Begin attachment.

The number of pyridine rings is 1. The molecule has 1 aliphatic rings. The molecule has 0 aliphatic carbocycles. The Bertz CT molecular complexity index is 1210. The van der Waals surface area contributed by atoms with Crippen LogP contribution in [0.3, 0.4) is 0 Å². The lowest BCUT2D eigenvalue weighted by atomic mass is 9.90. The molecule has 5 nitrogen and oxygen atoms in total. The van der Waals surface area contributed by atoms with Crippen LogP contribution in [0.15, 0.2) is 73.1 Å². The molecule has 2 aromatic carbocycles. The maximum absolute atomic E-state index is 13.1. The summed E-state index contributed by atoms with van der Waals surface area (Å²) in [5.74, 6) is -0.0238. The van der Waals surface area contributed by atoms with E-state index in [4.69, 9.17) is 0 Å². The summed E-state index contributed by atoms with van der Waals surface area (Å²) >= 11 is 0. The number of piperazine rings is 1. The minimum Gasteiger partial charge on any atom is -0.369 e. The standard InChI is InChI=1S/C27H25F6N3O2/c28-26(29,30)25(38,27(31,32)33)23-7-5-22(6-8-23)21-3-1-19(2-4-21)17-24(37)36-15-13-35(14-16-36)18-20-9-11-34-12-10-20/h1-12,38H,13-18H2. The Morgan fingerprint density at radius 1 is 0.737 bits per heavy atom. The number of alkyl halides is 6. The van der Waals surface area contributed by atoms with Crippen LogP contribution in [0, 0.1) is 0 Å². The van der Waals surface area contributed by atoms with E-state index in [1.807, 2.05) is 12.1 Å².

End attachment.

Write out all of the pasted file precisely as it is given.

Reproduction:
The number of pyridine rings is 1. The molecule has 1 aliphatic rings. The molecule has 0 aliphatic carbocycles. The Bertz CT molecular complexity index is 1210. The van der Waals surface area contributed by atoms with Crippen LogP contribution in [0.3, 0.4) is 0 Å². The lowest BCUT2D eigenvalue weighted by atomic mass is 9.90. The molecule has 5 nitrogen and oxygen atoms in total. The van der Waals surface area contributed by atoms with Crippen LogP contribution in [0.15, 0.2) is 73.1 Å². The molecule has 2 aromatic carbocycles. The maximum absolute atomic E-state index is 13.1. The summed E-state index contributed by atoms with van der Waals surface area (Å²) in [5.74, 6) is -0.0238. The van der Waals surface area contributed by atoms with E-state index in [4.69, 9.17) is 0 Å². The summed E-state index contributed by atoms with van der Waals surface area (Å²) >= 11 is 0. The number of piperazine rings is 1. The minimum Gasteiger partial charge on any atom is -0.369 e. The standard InChI is InChI=1S/C27H25F6N3O2/c28-26(29,30)25(38,27(31,32)33)23-7-5-22(6-8-23)21-3-1-19(2-4-21)17-24(37)36-15-13-35(14-16-36)18-20-9-11-34-12-10-20/h1-12,38H,13-18H2. The Morgan fingerprint density at radius 1 is 0.737 bits per heavy atom. The number of alkyl halides is 6. The van der Waals surface area contributed by atoms with Crippen LogP contribution in [0, 0.1) is 0 Å². The van der Waals surface area contributed by atoms with E-state index in [1.807, 2.05) is 12.1 Å².